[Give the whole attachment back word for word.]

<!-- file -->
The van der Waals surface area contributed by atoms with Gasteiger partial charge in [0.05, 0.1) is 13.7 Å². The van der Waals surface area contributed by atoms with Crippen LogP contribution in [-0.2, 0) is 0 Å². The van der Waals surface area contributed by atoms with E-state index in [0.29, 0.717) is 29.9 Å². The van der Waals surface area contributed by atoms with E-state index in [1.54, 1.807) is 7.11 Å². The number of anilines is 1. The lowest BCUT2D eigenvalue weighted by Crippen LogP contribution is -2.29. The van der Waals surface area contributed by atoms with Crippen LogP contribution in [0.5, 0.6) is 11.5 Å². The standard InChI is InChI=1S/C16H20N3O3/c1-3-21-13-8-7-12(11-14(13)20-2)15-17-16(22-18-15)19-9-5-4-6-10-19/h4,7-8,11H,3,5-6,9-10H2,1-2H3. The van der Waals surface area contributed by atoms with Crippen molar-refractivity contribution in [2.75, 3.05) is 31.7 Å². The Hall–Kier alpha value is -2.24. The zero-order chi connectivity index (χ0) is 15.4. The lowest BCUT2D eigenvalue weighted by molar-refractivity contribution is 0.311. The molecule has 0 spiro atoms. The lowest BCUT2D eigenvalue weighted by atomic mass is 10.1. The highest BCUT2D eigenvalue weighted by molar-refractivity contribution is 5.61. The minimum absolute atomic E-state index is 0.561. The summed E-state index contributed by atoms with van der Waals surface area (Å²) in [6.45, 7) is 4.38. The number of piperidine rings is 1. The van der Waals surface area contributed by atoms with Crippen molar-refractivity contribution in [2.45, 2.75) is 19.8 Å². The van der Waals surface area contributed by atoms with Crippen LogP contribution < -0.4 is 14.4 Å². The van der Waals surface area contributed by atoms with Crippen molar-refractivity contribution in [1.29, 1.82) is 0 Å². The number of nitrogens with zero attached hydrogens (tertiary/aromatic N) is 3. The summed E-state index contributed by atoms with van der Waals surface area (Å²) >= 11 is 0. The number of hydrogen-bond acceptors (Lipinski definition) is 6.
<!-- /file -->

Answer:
The van der Waals surface area contributed by atoms with Gasteiger partial charge in [0.05, 0.1) is 13.7 Å². The van der Waals surface area contributed by atoms with Crippen LogP contribution in [-0.2, 0) is 0 Å². The van der Waals surface area contributed by atoms with E-state index in [0.29, 0.717) is 29.9 Å². The van der Waals surface area contributed by atoms with E-state index in [1.54, 1.807) is 7.11 Å². The number of anilines is 1. The lowest BCUT2D eigenvalue weighted by Crippen LogP contribution is -2.29. The van der Waals surface area contributed by atoms with Crippen LogP contribution in [0.5, 0.6) is 11.5 Å². The standard InChI is InChI=1S/C16H20N3O3/c1-3-21-13-8-7-12(11-14(13)20-2)15-17-16(22-18-15)19-9-5-4-6-10-19/h4,7-8,11H,3,5-6,9-10H2,1-2H3. The van der Waals surface area contributed by atoms with Crippen molar-refractivity contribution in [2.75, 3.05) is 31.7 Å². The Hall–Kier alpha value is -2.24. The zero-order chi connectivity index (χ0) is 15.4. The lowest BCUT2D eigenvalue weighted by molar-refractivity contribution is 0.311. The molecule has 0 spiro atoms. The lowest BCUT2D eigenvalue weighted by atomic mass is 10.1. The highest BCUT2D eigenvalue weighted by molar-refractivity contribution is 5.61. The minimum absolute atomic E-state index is 0.561. The summed E-state index contributed by atoms with van der Waals surface area (Å²) in [6.45, 7) is 4.38. The number of piperidine rings is 1. The van der Waals surface area contributed by atoms with Crippen molar-refractivity contribution in [2.45, 2.75) is 19.8 Å². The van der Waals surface area contributed by atoms with Crippen LogP contribution < -0.4 is 14.4 Å². The van der Waals surface area contributed by atoms with Crippen molar-refractivity contribution in [1.29, 1.82) is 0 Å². The number of nitrogens with zero attached hydrogens (tertiary/aromatic N) is 3. The summed E-state index contributed by atoms with van der Waals surface area (Å²) >= 11 is 0. The number of hydrogen-bond acceptors (Lipinski definition) is 6.